Your book needs focus, and the best way to accomplish that is by creating detailed buyer personas of the people you envisage buying your book. Research indicates you can increase conversions by more than 70% with this technique.
The toughest part of learning how to write a book proposal is to master showing how you can promote it.
We’re not talking about popping out a few tweets or sharing your idea with friends and family on Facebook. In your proposal, you need to reveal just how you plan to drive sales.
Do you have some past success? Have you got an existing platform or fan-base and considerable influence within the target market?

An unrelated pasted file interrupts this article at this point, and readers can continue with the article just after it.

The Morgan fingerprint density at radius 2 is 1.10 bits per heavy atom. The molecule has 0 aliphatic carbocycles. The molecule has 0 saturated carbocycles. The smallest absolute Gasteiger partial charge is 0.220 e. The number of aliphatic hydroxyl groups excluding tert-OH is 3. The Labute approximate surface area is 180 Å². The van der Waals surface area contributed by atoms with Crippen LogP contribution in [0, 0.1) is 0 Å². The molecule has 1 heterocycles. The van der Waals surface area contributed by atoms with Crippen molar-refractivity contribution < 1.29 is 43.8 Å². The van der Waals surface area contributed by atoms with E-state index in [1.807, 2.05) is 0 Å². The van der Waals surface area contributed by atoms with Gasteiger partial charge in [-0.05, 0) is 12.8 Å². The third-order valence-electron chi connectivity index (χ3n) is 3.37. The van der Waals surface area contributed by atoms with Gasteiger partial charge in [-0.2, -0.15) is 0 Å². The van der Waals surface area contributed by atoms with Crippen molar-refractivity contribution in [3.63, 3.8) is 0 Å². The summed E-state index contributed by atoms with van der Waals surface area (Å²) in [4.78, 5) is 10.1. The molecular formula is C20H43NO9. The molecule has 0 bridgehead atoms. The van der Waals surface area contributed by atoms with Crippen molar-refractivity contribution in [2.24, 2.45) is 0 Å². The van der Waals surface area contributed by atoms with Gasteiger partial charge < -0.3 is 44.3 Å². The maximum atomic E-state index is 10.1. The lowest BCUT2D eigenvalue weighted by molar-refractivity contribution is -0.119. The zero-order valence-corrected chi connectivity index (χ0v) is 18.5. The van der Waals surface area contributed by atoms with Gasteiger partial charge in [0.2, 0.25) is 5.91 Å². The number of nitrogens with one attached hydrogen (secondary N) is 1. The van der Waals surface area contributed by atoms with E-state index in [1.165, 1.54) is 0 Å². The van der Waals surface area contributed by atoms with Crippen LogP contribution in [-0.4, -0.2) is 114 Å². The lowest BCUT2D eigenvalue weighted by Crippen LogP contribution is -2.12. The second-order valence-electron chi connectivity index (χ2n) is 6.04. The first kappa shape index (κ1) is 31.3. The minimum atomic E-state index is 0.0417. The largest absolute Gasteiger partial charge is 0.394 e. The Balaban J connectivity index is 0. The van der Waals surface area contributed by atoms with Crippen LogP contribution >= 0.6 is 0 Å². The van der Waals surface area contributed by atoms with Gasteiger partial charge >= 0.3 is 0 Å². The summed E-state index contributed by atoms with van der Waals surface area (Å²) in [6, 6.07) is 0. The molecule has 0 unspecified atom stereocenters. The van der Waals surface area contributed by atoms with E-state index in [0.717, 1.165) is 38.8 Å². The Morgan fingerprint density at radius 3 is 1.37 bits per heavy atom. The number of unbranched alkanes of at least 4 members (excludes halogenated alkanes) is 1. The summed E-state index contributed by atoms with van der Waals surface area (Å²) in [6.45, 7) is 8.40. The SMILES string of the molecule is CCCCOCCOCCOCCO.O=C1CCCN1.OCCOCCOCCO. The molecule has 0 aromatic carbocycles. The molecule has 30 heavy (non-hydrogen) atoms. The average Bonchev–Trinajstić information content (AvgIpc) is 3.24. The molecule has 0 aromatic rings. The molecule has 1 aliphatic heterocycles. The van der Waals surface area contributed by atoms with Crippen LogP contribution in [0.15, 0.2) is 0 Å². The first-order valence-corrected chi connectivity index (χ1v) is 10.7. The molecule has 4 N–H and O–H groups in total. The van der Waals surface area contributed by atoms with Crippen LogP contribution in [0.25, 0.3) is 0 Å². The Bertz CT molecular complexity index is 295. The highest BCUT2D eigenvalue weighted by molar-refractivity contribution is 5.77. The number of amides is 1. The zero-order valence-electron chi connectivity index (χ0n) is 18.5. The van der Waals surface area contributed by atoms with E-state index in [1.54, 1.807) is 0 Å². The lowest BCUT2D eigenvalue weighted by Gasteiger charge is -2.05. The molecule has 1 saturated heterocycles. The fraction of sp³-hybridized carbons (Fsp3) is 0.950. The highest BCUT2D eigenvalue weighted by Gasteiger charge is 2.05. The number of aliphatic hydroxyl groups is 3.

At this point, you may consider current trends in publishing. For example, the alternative writing platform Wattpad has surged north of 65 million active users in recent years. It’s important that you think about modern marketing methods, and also include useful stats in your proposal.
This could include:
Bowker reports that self-publishing breached 1 million titles in 2017, and it will continue to rise in the digital age.
Therefore, your book will face some competition. You can bet your bottom dollar that you will have to compete with similar concepts and an already congested market space.
That’s no reason to be deterred though. You should be ambitious but don’t shoot yourself in the foot by acting as if your book is some never-been-seen-before unicorn. It should be unique, but not so much so that nobody will be interested in it.